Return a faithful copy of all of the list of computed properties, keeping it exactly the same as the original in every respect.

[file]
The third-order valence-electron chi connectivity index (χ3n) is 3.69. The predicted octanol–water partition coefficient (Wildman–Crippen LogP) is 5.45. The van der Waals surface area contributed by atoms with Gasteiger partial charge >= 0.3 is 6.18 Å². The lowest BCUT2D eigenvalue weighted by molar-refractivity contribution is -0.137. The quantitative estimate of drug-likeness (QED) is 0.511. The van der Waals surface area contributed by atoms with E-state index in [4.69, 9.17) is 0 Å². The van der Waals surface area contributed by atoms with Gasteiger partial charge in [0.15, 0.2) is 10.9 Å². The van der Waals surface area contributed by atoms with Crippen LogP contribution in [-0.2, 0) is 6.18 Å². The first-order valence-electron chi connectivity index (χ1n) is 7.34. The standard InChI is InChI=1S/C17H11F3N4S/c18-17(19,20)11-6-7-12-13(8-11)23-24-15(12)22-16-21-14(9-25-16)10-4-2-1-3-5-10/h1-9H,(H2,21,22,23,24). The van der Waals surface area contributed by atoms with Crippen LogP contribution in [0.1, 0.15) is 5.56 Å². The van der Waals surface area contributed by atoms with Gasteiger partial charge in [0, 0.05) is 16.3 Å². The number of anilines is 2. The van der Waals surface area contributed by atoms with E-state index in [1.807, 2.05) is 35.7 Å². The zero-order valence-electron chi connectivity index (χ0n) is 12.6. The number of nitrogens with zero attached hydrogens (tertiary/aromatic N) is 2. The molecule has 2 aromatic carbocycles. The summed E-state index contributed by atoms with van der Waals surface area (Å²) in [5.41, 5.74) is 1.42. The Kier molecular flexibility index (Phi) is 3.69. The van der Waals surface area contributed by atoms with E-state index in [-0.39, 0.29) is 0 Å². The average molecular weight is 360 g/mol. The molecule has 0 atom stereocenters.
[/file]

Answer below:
The third-order valence-electron chi connectivity index (χ3n) is 3.69. The predicted octanol–water partition coefficient (Wildman–Crippen LogP) is 5.45. The van der Waals surface area contributed by atoms with Gasteiger partial charge >= 0.3 is 6.18 Å². The lowest BCUT2D eigenvalue weighted by molar-refractivity contribution is -0.137. The quantitative estimate of drug-likeness (QED) is 0.511. The van der Waals surface area contributed by atoms with E-state index in [4.69, 9.17) is 0 Å². The van der Waals surface area contributed by atoms with Gasteiger partial charge in [0.15, 0.2) is 10.9 Å². The van der Waals surface area contributed by atoms with Crippen LogP contribution in [-0.2, 0) is 6.18 Å². The first-order valence-electron chi connectivity index (χ1n) is 7.34. The standard InChI is InChI=1S/C17H11F3N4S/c18-17(19,20)11-6-7-12-13(8-11)23-24-15(12)22-16-21-14(9-25-16)10-4-2-1-3-5-10/h1-9H,(H2,21,22,23,24). The van der Waals surface area contributed by atoms with Crippen LogP contribution in [0.1, 0.15) is 5.56 Å². The van der Waals surface area contributed by atoms with Gasteiger partial charge in [0, 0.05) is 16.3 Å². The number of anilines is 2. The van der Waals surface area contributed by atoms with E-state index in [1.807, 2.05) is 35.7 Å². The zero-order valence-electron chi connectivity index (χ0n) is 12.6. The number of nitrogens with zero attached hydrogens (tertiary/aromatic N) is 2. The molecule has 2 aromatic carbocycles. The summed E-state index contributed by atoms with van der Waals surface area (Å²) in [5.41, 5.74) is 1.42. The Kier molecular flexibility index (Phi) is 3.69. The van der Waals surface area contributed by atoms with E-state index in [-0.39, 0.29) is 0 Å². The average molecular weight is 360 g/mol. The molecule has 0 atom stereocenters.